One of our top priorities throughout this fundraise was to ensure the transparency of the donation process. While KUNA is providing the technological platform for crypto donations, the Ukrainian government – specifically, the Ministries of Digital Transformation and Defense have ultimate control of the funds and it is they who are responsible for the fund’s distribution. KUNA is serving a strictly technical and organisational role in the fundraising process and coin management – crypto banking.
As CEO of the first crypto exchange in Ukraine, we provided advice and education to various financial and intelligence institutions in Ukraine, such as the Ministry of Digital Transformation of Ukraine, the National Bank, and the Secret Service/Police, on how to use cryptocurrency to counter terrorist financing and reduce money laundering.
Also important to mention that since 2020, representatives of the authoritarian regimes in Belarus and Russia have tried to obtain personal information on their opponents, accusing them of funding extremism and money laundering. In the case of Belarus, it is the BYSOL Foundation. This is a fund that helps financially those who were fired for protesting or were victims of repression by the Belarusian government.
Unlike our colleagues from the Chinese platforms, we refused to hand over information about our users due to politically motivated requests. We believe it is important that such deterrent elements are also reflected in the regulation of democratic countries, in the EU, the USA, the UK and Ukraine.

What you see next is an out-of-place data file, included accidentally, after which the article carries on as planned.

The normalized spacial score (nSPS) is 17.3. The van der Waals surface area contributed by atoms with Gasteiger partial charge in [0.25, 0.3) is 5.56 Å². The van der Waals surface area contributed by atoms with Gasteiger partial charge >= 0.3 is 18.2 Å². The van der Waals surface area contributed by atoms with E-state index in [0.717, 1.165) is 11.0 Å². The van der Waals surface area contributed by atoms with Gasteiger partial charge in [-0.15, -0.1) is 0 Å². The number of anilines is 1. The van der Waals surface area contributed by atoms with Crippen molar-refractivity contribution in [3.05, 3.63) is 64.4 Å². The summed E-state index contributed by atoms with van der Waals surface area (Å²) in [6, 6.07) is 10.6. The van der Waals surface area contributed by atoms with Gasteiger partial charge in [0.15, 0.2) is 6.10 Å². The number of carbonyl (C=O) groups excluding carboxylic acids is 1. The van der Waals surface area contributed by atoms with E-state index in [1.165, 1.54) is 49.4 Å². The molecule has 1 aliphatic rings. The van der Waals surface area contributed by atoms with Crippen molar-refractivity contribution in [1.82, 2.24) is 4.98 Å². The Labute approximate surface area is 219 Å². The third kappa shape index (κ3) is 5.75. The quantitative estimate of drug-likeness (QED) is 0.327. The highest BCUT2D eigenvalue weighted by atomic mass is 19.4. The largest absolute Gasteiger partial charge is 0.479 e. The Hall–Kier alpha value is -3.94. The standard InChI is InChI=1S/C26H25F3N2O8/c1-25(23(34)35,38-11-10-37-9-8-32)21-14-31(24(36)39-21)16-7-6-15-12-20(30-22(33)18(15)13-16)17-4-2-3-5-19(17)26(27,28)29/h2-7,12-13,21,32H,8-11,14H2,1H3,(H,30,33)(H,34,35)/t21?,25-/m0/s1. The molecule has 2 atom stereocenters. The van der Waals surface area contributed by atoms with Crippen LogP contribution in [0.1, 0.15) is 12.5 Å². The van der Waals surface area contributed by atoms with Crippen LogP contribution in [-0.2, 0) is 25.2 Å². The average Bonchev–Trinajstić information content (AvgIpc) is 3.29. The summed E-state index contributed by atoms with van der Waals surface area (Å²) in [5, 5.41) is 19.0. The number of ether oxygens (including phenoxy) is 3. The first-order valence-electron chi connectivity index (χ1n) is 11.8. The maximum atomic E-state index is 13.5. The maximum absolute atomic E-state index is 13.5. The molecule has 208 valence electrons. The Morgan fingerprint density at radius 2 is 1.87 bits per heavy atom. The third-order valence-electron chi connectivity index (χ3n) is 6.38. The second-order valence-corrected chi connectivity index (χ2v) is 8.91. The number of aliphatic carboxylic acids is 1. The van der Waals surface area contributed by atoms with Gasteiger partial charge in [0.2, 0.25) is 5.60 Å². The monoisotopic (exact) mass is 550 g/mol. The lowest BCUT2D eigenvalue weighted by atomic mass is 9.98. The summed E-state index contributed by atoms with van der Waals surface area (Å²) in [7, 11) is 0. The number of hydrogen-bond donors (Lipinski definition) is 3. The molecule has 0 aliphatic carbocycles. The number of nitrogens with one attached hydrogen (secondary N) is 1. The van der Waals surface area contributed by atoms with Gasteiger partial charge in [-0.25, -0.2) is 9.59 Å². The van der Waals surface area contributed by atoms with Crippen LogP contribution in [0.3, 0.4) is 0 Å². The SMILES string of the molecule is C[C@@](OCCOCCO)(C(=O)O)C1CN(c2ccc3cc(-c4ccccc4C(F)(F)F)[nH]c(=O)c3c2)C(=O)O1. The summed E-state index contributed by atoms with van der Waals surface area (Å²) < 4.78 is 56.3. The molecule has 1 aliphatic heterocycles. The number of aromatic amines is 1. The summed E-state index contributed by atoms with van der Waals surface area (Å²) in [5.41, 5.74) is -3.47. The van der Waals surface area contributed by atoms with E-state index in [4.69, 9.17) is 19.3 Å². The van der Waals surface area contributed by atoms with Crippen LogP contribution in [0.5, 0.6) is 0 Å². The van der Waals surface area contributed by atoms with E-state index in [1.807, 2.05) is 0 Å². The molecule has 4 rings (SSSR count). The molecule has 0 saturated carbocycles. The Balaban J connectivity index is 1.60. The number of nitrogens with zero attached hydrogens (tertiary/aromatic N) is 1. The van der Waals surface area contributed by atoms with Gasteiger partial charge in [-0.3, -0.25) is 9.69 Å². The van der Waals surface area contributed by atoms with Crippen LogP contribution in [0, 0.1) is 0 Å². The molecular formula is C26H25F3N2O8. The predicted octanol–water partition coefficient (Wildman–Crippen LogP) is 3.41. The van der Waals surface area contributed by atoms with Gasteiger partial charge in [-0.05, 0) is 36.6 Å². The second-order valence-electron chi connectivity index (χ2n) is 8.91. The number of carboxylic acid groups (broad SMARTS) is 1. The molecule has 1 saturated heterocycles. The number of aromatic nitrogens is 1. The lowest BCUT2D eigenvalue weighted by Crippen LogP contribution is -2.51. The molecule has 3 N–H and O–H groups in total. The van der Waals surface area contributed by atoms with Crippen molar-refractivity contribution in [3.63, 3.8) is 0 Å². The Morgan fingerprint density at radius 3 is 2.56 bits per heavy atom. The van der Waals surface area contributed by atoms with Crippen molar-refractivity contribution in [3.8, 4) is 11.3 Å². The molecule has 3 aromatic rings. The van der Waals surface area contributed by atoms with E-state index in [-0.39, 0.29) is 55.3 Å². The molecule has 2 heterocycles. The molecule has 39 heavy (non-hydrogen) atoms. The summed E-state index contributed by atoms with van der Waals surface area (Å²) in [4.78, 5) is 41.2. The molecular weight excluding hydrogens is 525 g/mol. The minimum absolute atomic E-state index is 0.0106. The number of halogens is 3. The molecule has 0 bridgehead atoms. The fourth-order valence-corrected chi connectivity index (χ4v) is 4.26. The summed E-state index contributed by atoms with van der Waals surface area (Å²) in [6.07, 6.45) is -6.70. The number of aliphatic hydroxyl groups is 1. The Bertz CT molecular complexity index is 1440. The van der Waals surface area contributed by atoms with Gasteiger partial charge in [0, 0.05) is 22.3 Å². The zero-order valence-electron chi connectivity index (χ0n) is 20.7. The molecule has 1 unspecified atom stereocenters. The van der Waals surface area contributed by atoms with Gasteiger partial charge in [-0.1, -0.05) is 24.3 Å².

Regarding the regulation of the crypto assets providers – we see that traditional banks do not want to provide services to crypto companies because of their perception of increased regulatory risk associated with the crypto industry. Generally, it does not matter for banks whether a crypto company has a licence or not. In the existing climate, onboarding crypto companies as clients requires banks to invest in additional compliance measures to meet regulatory requirements. Banks are unwilling to bear these additional compliance costs and instead prefer to avoid dealing with crypto-related businesses altogether. Traditional banks may also perceive a reputational risk in associating with crypto companies. There have been a lot of misconceptions as to the use of crypto and lots of negative publicity. Thus, banks do not have client relationships with crypto companies.
As a result of these challenges, crypto companies are forced to turn to financial intermediaries, such as CheckOut and Clear Junction, which work with banks on their behalf. These intermediaries charge fees for their services, increasing the operational costs for crypto companies. This ultimately puts them at a competitive disadvantage compared to businesses in other industries that can easily access traditional banking services.
In conclusion, the difficulty faced by crypto companies in opening bank accounts with traditional financial institutions is a significant problem that hampers their growth and competitiveness. This issue highlights the need for greater cooperation between the crypto industry and the banking sector, as well as the development of more effective regulatory frameworks to address the concerns of both parties.